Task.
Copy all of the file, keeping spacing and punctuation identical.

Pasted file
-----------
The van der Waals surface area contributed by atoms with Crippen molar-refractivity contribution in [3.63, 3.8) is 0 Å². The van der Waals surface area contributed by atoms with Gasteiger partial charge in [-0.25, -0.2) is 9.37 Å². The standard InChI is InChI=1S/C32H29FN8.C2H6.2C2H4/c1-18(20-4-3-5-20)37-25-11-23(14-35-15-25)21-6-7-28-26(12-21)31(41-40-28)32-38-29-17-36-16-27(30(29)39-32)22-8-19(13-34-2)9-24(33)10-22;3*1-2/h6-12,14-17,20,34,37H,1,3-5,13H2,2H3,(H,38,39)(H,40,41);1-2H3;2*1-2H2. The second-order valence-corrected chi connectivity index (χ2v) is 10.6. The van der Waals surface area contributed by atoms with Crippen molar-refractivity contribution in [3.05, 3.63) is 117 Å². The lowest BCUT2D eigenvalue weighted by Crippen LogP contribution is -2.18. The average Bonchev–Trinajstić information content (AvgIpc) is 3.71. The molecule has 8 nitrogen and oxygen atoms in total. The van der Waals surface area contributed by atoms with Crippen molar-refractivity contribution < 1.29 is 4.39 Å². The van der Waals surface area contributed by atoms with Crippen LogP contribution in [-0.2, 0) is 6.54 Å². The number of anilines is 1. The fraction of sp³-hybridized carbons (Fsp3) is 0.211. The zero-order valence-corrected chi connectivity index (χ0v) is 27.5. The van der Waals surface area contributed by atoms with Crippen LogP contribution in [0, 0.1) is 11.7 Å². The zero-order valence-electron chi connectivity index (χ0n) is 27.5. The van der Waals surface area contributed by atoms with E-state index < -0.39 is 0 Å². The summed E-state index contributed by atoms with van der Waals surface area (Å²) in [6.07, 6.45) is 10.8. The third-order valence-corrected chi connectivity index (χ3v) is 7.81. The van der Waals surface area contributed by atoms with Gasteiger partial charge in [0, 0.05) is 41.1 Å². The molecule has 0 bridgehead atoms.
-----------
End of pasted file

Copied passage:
The van der Waals surface area contributed by atoms with Crippen molar-refractivity contribution in [3.63, 3.8) is 0 Å². The van der Waals surface area contributed by atoms with Gasteiger partial charge in [-0.25, -0.2) is 9.37 Å². The standard InChI is InChI=1S/C32H29FN8.C2H6.2C2H4/c1-18(20-4-3-5-20)37-25-11-23(14-35-15-25)21-6-7-28-26(12-21)31(41-40-28)32-38-29-17-36-16-27(30(29)39-32)22-8-19(13-34-2)9-24(33)10-22;3*1-2/h6-12,14-17,20,34,37H,1,3-5,13H2,2H3,(H,38,39)(H,40,41);1-2H3;2*1-2H2. The second-order valence-corrected chi connectivity index (χ2v) is 10.6. The van der Waals surface area contributed by atoms with Crippen molar-refractivity contribution in [3.05, 3.63) is 117 Å². The lowest BCUT2D eigenvalue weighted by Crippen LogP contribution is -2.18. The average Bonchev–Trinajstić information content (AvgIpc) is 3.71. The molecule has 8 nitrogen and oxygen atoms in total. The van der Waals surface area contributed by atoms with Crippen molar-refractivity contribution < 1.29 is 4.39 Å². The van der Waals surface area contributed by atoms with Crippen LogP contribution in [-0.2, 0) is 6.54 Å². The number of anilines is 1. The fraction of sp³-hybridized carbons (Fsp3) is 0.211. The zero-order valence-corrected chi connectivity index (χ0v) is 27.5. The van der Waals surface area contributed by atoms with Crippen LogP contribution in [0, 0.1) is 11.7 Å². The zero-order valence-electron chi connectivity index (χ0n) is 27.5. The van der Waals surface area contributed by atoms with E-state index < -0.39 is 0 Å². The summed E-state index contributed by atoms with van der Waals surface area (Å²) in [6.07, 6.45) is 10.8. The third-order valence-corrected chi connectivity index (χ3v) is 7.81. The van der Waals surface area contributed by atoms with Gasteiger partial charge in [0, 0.05) is 41.1 Å². The molecule has 0 bridgehead atoms.